7) The longer the potato salad sits, the better it will taste. I recommend making it the day before and letting it sit in the fridge until the next day. Let it sit at room temperature for at least 30 minutes before serving.
Follow these seven tips and you’ll be in Swabian Potato Salad heaven!
Let’s get started!
Select small Yukon Gold potatoes that are uniform in size. Scrub the peels and boil the potatoes in lightly salted water until tender when pierced with a fork. Do not overcook – you don’t want them mushy. Let them cool down until you’re able to handle them and peel them while they’re still warm.
Slice the potatoes in 1/4 inch slices.
Put the potatoes in a large glass mixing bowl and set aside. Don’t use metal or it will react with the vinegar.
Add the beef broth, vinegar, mustard, sugar, salt and white pepper to a medium saucepan and stir to combine.
Add the chopped onions to the broth mixture and quickly bring it to a boil. As soon as it starts boiling remove it from the heat.
Pour the onion/broth mixture over the potatoes, cover with plastic wrap or a large plate and let sit at room temperature for at least one hour. Then pour the oil over the potatoes and carefully stir to combine. Add salt and pepper to taste.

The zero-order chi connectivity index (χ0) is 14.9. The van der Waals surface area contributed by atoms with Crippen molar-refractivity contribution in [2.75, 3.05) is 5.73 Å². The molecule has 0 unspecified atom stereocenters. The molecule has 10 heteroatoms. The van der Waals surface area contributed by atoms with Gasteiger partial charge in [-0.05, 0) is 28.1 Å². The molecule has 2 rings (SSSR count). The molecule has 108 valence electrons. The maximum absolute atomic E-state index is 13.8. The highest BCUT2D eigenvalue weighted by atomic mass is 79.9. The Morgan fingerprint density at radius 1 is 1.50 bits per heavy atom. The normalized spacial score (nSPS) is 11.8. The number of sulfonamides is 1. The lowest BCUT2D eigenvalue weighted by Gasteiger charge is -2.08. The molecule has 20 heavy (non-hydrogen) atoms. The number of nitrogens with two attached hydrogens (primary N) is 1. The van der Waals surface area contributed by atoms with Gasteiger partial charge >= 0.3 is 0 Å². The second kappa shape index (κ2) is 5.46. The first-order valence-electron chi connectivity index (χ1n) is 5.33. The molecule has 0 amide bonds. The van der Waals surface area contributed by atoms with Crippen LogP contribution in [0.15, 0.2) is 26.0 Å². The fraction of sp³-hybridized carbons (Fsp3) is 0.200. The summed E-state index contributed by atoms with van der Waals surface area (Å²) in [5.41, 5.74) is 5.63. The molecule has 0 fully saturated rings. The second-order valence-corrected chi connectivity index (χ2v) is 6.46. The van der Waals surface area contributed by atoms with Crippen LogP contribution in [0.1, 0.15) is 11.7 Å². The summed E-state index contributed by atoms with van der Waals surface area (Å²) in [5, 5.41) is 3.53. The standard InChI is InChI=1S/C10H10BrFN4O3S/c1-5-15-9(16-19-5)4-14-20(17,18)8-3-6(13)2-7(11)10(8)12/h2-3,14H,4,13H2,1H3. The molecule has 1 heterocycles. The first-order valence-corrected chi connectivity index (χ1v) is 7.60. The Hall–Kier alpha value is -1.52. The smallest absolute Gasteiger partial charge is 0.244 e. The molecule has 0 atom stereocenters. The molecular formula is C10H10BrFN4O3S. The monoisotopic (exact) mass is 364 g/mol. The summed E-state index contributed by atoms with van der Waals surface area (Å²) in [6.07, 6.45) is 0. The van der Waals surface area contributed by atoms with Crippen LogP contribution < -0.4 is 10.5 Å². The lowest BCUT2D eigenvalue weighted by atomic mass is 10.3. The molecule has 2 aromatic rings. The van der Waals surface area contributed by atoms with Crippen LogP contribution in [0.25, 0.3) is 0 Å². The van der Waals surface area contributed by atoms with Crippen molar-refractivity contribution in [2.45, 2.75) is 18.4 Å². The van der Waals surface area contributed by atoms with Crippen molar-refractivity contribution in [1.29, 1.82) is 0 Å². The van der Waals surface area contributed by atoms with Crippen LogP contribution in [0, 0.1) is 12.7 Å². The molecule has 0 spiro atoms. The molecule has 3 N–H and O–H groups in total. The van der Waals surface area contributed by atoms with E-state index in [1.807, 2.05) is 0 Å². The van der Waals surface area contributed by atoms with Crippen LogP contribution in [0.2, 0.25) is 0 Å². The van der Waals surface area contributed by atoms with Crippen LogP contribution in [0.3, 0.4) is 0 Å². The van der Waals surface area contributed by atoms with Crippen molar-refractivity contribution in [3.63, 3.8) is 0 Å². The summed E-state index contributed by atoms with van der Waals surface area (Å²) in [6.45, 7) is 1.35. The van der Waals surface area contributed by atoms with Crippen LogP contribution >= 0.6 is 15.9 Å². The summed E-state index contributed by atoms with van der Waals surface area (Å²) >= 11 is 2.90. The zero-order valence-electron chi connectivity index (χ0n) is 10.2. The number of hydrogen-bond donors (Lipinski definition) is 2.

Best served at room temperature the next day. Enjoy!
- 3 pounds small, firm, yellow-fleshed potatoes (e.g. Yukon Gold) of similar size, skins scrubbed and peels left on
- 1 medium yellow onion, chopped
- 1½ cups water mixed with 4 teaspoons beef bouillon granules (Vegans: use vegetable bouillon)
- ½ cup white vinegar (add a few dashes of Essig Essenz if you have it)
- ¾ tablespoon salt
- ¾ teaspoon freshly ground white pepper
- 1 teaspoon sugar
- 2 teaspoons mild German mustard (I recommend Düsseldorf Style German Mustard. If you can't get it, use regular yellow mustard)
- ⅓ cup neutral-tasting oil
- Fresh chopped chives for garnish
- Boil the potatoes in their skins in lightly salted water until tender. Allow the potatoes to cool until you can handle them. Peel the potatoes and slice them into ¼ inch slices. Put the sliced potatoes in a large mixing bowl and set aside.
- Add onions, beef broth, vinegar, salt, pepper, sugar, and mustard in a medium saucepan and bring to a boil. As soon as it boils, remove from heat and pour the mixture over the potatoes. Cover the bowl of potatoes and let sit for at least one hour.
- After at least one hour, gently stir in the oil and season with salt and pepper to taste. If too much liquid remains, use a slotted spoon to serve. Serve garnished with fresh chopped chives. Serve at room temperature. Note: This potato salad is best the next day (remove from fridge at least 30 minutes before serving).